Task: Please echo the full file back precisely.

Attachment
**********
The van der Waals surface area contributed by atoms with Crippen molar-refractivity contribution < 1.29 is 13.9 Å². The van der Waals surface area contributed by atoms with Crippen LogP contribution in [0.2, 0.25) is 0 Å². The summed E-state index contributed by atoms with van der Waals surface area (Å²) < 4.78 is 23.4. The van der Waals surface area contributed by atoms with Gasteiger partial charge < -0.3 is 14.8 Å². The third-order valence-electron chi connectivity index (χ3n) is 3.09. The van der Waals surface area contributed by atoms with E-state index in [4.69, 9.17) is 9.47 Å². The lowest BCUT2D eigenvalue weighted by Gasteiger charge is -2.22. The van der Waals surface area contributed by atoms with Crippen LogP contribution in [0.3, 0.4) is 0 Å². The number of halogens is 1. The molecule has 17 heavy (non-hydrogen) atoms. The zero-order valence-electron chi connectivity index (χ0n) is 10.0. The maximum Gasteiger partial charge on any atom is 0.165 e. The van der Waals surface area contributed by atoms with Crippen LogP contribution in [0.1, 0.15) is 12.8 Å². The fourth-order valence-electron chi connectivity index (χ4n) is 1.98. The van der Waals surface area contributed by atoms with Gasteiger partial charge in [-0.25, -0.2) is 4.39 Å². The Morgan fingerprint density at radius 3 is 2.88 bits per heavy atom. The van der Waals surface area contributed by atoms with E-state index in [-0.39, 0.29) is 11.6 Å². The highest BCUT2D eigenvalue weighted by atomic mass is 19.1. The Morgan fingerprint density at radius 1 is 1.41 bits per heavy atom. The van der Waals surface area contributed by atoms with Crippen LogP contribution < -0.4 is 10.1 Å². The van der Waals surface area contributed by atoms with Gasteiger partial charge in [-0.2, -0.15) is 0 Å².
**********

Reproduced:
The van der Waals surface area contributed by atoms with Crippen molar-refractivity contribution < 1.29 is 13.9 Å². The van der Waals surface area contributed by atoms with Crippen LogP contribution in [0.2, 0.25) is 0 Å². The summed E-state index contributed by atoms with van der Waals surface area (Å²) < 4.78 is 23.4. The van der Waals surface area contributed by atoms with Gasteiger partial charge < -0.3 is 14.8 Å². The third-order valence-electron chi connectivity index (χ3n) is 3.09. The van der Waals surface area contributed by atoms with E-state index in [4.69, 9.17) is 9.47 Å². The lowest BCUT2D eigenvalue weighted by Gasteiger charge is -2.22. The van der Waals surface area contributed by atoms with Crippen LogP contribution in [0.3, 0.4) is 0 Å². The number of halogens is 1. The molecule has 17 heavy (non-hydrogen) atoms. The zero-order valence-electron chi connectivity index (χ0n) is 10.0. The maximum Gasteiger partial charge on any atom is 0.165 e. The van der Waals surface area contributed by atoms with Crippen LogP contribution in [0.1, 0.15) is 12.8 Å². The fourth-order valence-electron chi connectivity index (χ4n) is 1.98. The van der Waals surface area contributed by atoms with Gasteiger partial charge in [-0.25, -0.2) is 4.39 Å². The Morgan fingerprint density at radius 3 is 2.88 bits per heavy atom. The van der Waals surface area contributed by atoms with E-state index in [-0.39, 0.29) is 11.6 Å². The highest BCUT2D eigenvalue weighted by atomic mass is 19.1. The Morgan fingerprint density at radius 1 is 1.41 bits per heavy atom. The van der Waals surface area contributed by atoms with Crippen LogP contribution < -0.4 is 10.1 Å². The van der Waals surface area contributed by atoms with Gasteiger partial charge in [-0.2, -0.15) is 0 Å².